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Delcourt C, Delyfer M, Rougier M, et al. ARMS2 A69S Polymorphism and the Risk for Age-Related Maculopathy: The ALIENOR Study. Arch Ophthalmol. 2012;130(8):1077–1078. doi:10.1001/archophthalmol.2012.420
Author Affiliations: University of Bordeaux (Drs Delcourt, Delyfer, Colin, Dartigues, and Korobelnik and Ms Le Goff), Inserm, ISPED, Centre Inserm U897–Epidemiologie et Biostatistique (Drs Delcourt, Delyfer, Dartigues, and Korobelnik and Ms Le Goff), and Service d’Ophtalmologie, Centre Hospitalier Universitaire de Bordeaux (Drs Delyfer, Rougier, Colin, Malet, and Korobelnik), Bordeaux, and Inserm, U744, Institut Pasteur de Lille, and Université Lille Nord de France, Lille (Drs Lambert and Amouyel), France.
Since the first evidence of an association of age-related maculopathy (ARM) with a locus on chromosome 10q26 (first named LOC387715, then renamed age-related maculopathy susceptibility 2 [ARMS2 ]) was reported,1,2 many case-control studies have confirmed this finding. However, few data are available from population-based studies, which are less subject to selection bias, and few studies have assessed the association of this polymorphism with early ARM.
In this study, we assessed the associations of ARMS2 A69S genotypes with early and late ARM in the framework of a population-based study of French elderly subjects.
The ALIENOR (Antioxydants, Lipides Essentiels, Nutrition et Maladies Oculaires) Study is a population-based epidemiological study on nutrition- and age-related eye diseases.3 It also aims to assess the association of eye diseases with genetic, vascular, and metabolic factors. Between October 2, 2006, and May 23, 2008, 963 residents of Bordeaux, France, aged 73 years or older were recruited among participants of an ongoing cohort study on vascular risk factors for dementia, the 3C Study.
We classified ARM from nonmydriatic 45° color retinal photographs taken using a nonmydriatic retinograph (TRC NW6S; Topcon). Photographs were interpreted according to the international classification4 in double by 2 trained technicians (Delphine Castanet and Hélène Thébault) and adjudicated by a specialist (C.D.) when inconsistent. All cases of late ARM were confirmed by a retina specialist (J.-F.K., M.-B.R., and M.-N.D.). We classified ARM in 5 exclusive stages: none; early ARM1 (large soft distinct drusen without pigment abnormalities or pigment abnormalities without large soft drusen); early ARM2 (large [>125 μm] soft indistinct drusen and/or reticular drusen and/or large distinct drusen with pigment abnormalities); late atrophic ARM (pure geographic atrophy); and late neovascular ARM (serous or hemorrhagic detachment of the retinal pigment epithelium or sensory retina, subretinal or sub–retinal pigment epithelial hemorrhages, and fibrous scar tissue).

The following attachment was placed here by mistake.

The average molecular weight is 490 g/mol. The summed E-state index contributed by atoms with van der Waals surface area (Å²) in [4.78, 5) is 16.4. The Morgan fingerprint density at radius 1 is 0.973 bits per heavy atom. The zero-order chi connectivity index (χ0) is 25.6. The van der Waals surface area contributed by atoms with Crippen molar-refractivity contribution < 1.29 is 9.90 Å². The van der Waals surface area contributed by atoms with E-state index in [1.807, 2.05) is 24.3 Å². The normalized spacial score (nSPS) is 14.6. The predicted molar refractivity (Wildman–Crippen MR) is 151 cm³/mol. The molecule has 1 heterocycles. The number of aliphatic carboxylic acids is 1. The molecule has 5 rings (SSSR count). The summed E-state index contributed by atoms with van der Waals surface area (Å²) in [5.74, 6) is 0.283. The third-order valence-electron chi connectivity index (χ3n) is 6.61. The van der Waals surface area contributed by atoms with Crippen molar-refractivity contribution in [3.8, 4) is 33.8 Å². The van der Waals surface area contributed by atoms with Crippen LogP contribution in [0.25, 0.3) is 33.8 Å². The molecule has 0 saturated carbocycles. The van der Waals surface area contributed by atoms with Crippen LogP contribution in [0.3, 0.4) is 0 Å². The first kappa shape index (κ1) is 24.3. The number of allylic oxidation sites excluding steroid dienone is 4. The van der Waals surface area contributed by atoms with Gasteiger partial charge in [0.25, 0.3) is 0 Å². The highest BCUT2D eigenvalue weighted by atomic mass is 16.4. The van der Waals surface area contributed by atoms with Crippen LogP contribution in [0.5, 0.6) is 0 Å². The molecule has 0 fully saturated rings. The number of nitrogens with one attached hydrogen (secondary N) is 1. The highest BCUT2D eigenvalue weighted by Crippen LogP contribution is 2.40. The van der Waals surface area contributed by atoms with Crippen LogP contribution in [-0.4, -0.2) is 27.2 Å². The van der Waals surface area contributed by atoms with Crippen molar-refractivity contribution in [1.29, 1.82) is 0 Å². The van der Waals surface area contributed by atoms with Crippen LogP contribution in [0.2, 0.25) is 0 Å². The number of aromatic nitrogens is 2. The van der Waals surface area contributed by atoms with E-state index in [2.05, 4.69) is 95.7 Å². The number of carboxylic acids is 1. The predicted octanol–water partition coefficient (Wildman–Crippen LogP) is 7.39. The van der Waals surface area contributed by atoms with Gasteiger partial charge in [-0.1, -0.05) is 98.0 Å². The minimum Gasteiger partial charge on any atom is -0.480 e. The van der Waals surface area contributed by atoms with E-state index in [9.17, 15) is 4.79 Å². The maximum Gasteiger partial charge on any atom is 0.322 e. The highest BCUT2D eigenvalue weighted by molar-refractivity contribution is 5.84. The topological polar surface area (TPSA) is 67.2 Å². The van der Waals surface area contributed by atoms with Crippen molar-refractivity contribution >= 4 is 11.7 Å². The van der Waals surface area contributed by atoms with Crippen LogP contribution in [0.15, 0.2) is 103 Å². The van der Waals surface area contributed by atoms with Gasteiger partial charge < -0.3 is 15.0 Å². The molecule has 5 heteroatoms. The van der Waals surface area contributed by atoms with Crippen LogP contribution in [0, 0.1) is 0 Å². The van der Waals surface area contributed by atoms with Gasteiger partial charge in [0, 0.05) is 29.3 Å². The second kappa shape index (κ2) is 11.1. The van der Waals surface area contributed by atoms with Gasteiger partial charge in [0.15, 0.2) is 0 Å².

The ARMS2 A69S polymorphism (rs10490924) was determined from blood collected between April 15, 1999, and July 7, 2001, in the framework of a genome-wide association study performed in the 3C Study.5 Samples were genotyped with Illumina Human 610-Quad BeadChip (allowing the determination of 537 029 single-nucleotide polymorphisms) and subjected to standard quality control procedures.
Associations were estimated using logistic generalized estimating equations models, subjects without ARM being the reference. Analyses were adjusted for age, sex, complement factor H (CFH) Y402H polymorphism, and smoking—the latter two being other major risk factors for ARM.6
Of 963 subjects, 738 subjects had complete data. There were 1424 gradable eyes.
As shown in the Table, by comparison with the GG genotype, the TT genotype was associated with very high risk for all types of ARM, with increasing odds ratios according to the severity of ARM (from 4.60 for early ARM1 to 23.63 and 16.15 for late atrophic and neovascular ARM, respectively). By contrast, associations of the different types of ARM with the GT genotype were modest (OR, 1.45-2.47) and reached statistical significance only for early ARM1.
Smoking and CFH Y402H remained independently associated with ARM, after controlling for ARMS A69S genotypes (data not shown).
This population-based study confirms the major contribution of the TT genotype of the ARMS2 A69S polymorphism in early and late ARM, independently from the other 2 major risk factors (smoking and CFH Y402H polymorphism). Associations with the GT genotypes were much weaker, suggesting a moderate codominant genetic mode of action. Strengths of this study include the population-based setting and the photographic assessment and detailed grading of ARM status.
Correspondence: Dr Delcourt, Inserm U897, ISPED, Université Bordeaux Segalen, 146 rue Léo Saignat, Bordeaux 33076, France (firstname.lastname@example.org).
Author Contributions: Ms Le Goff had full access to all of the data in the study and takes responsibility for the integrity of the data and the accuracy of the data analysis.
Financial Disclosure: None reported.
Funding/Support: This work was supported by Laboratoires Théa, Clermont-Ferrand, Fondation Voir et Entendre, Paris, and Association Retina France, Colomiers, France.
Role of the Sponsors: Laboratoires Théa participated in the design of the study. No sponsors participated in the conduct of the study; collection, management, analysis, and interpretation of the data; or preparation, review, or approval of the manuscript.
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